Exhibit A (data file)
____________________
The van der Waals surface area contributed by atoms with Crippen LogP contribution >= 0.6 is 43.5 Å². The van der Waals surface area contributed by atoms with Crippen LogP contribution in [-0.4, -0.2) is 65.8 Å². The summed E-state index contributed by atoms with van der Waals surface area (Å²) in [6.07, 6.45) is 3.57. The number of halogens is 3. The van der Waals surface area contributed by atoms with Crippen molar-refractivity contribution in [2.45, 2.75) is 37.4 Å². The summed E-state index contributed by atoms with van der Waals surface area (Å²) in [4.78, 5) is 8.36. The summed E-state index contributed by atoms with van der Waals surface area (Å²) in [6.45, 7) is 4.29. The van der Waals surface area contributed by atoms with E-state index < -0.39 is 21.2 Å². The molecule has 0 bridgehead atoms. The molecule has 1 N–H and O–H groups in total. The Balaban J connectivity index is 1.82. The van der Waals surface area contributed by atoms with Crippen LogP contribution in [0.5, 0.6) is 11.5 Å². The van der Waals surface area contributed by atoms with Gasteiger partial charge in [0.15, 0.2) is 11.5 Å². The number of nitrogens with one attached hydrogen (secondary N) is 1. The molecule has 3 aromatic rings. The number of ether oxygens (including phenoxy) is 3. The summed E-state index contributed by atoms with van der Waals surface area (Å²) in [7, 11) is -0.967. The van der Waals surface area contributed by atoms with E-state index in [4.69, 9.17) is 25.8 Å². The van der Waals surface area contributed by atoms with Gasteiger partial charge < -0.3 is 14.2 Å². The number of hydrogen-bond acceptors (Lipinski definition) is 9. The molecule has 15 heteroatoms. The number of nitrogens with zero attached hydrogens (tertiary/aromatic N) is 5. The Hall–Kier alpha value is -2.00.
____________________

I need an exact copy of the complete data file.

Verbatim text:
The van der Waals surface area contributed by atoms with Crippen LogP contribution >= 0.6 is 43.5 Å². The van der Waals surface area contributed by atoms with Crippen LogP contribution in [-0.4, -0.2) is 65.8 Å². The summed E-state index contributed by atoms with van der Waals surface area (Å²) in [6.07, 6.45) is 3.57. The number of halogens is 3. The van der Waals surface area contributed by atoms with Crippen molar-refractivity contribution in [2.45, 2.75) is 37.4 Å². The summed E-state index contributed by atoms with van der Waals surface area (Å²) in [4.78, 5) is 8.36. The summed E-state index contributed by atoms with van der Waals surface area (Å²) in [6.45, 7) is 4.29. The van der Waals surface area contributed by atoms with E-state index < -0.39 is 21.2 Å². The molecule has 0 bridgehead atoms. The molecule has 1 N–H and O–H groups in total. The Balaban J connectivity index is 1.82. The van der Waals surface area contributed by atoms with Crippen LogP contribution in [0.5, 0.6) is 11.5 Å². The van der Waals surface area contributed by atoms with Gasteiger partial charge in [0.15, 0.2) is 11.5 Å². The number of nitrogens with one attached hydrogen (secondary N) is 1. The molecule has 3 aromatic rings. The number of ether oxygens (including phenoxy) is 3. The summed E-state index contributed by atoms with van der Waals surface area (Å²) in [7, 11) is -0.967. The van der Waals surface area contributed by atoms with E-state index in [4.69, 9.17) is 25.8 Å². The van der Waals surface area contributed by atoms with Gasteiger partial charge < -0.3 is 14.2 Å². The number of hydrogen-bond acceptors (Lipinski definition) is 9. The molecule has 15 heteroatoms. The number of nitrogens with zero attached hydrogens (tertiary/aromatic N) is 5. The Hall–Kier alpha value is -2.00.